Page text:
fairy tales and fast cars


Getting gas this afternoon for my wife’s 2016 Kia Sorento, a couple guys were chatting it up at the 7-Eleven gas pump.  I took them for car-guys.  Both men were Forty-ish, one looked a professional (that is, car-guy Neiman-Marcus  Sunday casual), and the other guy – who probably HAD money – looked like a grease monkey mechanic.  Both drove Datsun Z cars,  the former, a  jet-black early ’70s 240Z, and the other, an orange (“burnt sienna”?)  260Z.

“That’s a 240Z, isn’t it” I stated.  It’s always important for a car-guy to have other guys recognize your car – particularly a 45-year old sports classic. The “grease monkey winked, ” no. it’s a 350″.  But to anyone who was driving before DATSUN became Nissan, a 240Z or a 260Z were the cars that parents of the Millennium “Fast N’ Furious” movie franchise fans might have driven on Friday night or weekend road rallies.  I road in a 240Z twice in forty years.  I was in the Navy in 1979, when my buddy Ron owned one.  We drove around San Diego in that car for a year before he had the money to get the car modified to be a street-legal (barely) racing car.  A weekend after getting the car back, he had to park the car off the Naval Training Center grounds until he got all the proper papers to get it registered.   And sometime around midnight, a drunk Marine careening out the base Main Gate slammed into it  totalling the car.

The last time I road in a Datsun 240Z was six years later.   I road with a co-worker between Tucson and Phoenix at a 100MPH (160 Km) when our employer sent us to do a job up there.

But I had always wanted a fast car.   In 1978, I had been looking at sports cars,  but being young, single and in the military, I had money but not much sense.  I found out when I tried to sit in the sports cars, that I was like Cinderella’s stepsisters – I would have to cut a body part off to fit.  To get into a sports car, whether a Triumph TR6, or MG, or other two-seater, I  needed my legs cut off at mid-calf to shoehorn in.   So I focused, daydreamed, even obsessed over American steel.   In the 1970s,  San Diego was a smorgasbord of muscle cars – Firebirds, Camaros, Pontiac GTOs, Mustangs, Dodge Chargers and Plymouth Barracudas among them.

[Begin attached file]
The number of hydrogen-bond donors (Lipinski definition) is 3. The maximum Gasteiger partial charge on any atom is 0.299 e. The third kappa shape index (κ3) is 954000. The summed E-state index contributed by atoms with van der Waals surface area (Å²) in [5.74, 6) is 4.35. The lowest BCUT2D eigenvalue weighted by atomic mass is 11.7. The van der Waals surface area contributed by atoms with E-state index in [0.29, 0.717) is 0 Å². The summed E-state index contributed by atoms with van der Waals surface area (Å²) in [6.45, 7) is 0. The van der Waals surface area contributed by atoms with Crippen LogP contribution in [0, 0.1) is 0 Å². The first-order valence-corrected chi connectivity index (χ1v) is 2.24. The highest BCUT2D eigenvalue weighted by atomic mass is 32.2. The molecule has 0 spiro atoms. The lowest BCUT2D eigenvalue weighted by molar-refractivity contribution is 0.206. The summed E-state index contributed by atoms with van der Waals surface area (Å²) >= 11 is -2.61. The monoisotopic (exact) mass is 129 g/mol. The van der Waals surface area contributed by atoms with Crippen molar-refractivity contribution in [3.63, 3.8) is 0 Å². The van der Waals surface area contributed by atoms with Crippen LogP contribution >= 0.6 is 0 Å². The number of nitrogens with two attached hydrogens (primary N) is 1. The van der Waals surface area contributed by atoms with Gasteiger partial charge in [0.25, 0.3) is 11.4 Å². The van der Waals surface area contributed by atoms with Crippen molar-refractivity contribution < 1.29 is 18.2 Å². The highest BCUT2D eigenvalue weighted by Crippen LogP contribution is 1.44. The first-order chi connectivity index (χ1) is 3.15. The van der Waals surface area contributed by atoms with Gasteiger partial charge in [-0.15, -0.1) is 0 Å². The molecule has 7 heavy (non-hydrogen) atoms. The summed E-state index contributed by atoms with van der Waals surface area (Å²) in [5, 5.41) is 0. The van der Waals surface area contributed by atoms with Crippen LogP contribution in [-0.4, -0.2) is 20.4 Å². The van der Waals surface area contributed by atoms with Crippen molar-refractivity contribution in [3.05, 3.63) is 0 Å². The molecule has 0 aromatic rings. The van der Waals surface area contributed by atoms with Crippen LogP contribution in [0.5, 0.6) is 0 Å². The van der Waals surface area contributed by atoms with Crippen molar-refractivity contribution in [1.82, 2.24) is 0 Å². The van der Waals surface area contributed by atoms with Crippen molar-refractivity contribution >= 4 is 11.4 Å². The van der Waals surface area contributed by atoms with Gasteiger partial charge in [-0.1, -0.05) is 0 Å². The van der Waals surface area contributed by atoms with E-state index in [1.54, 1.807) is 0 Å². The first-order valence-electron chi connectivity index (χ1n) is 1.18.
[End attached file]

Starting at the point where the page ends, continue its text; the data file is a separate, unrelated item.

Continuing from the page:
I transferred to Pensacola, Florida in 1978.   Where gasoline was 67 cents a gallon,  the South was almost equal to Southern California for the muscle car selection.    I thought I would buy a Camaro.    I was almost ready to part with cash,  burning a hole in my pocket, until one of my friends noticed something a little unusual with the 1973 Camaro (like the one pictured).   Bondo in a quarter panel.  Bondo in the trunk.  Rust!   Rust meant that this car had spent considerable time in the winter snows of the north and Eastern seaboard.  So I found and bought my second choice which was a 1973 Chevrolet Nova like the one pictured.  It had a six-cylinder engine, and though I had started to work a deal to swap in a Corvette motor a local guy had for sale, the deal never went through.  Pity.   I could have driven 140 MPH on weekends from Pensacola to New Orleans.   Or more likely been a guest of Roscoe P. Coltrane (Dukes of Hazzard) real-life southern sheriff counterpart somewhere between Florabama, Alabama and Gulfport, Mississippi.

There probably was a fairy godmother looking out for me.   In 1980, I drove a friend’s 1970 Chevelle SS around 130 MPH along the I-5 one very early Saturday morning between Anaheim and San Diego,  I didn’t have another chance to go fast until my drive in a 1972 Corvette Stingray in Tucson.  And my buddy only allowed me the one test drive.  Not that I was a reckless driver.  If I kept driving fast cars, I was a little too much of a lead foot to make it out of my Twenties.    That Chevy Nova may have been just the pumpkin I needed to have my life today.

Follow my blog with Bloglovin

Leave a Reply

Fill in your details below or click an icon to log in:

WordPress.com Logo

You are commenting using your WordPress.com account. Log Out /  Change )

Facebook photo

You are commenting using your Facebook account. Log Out /  Change )

Connecting to %s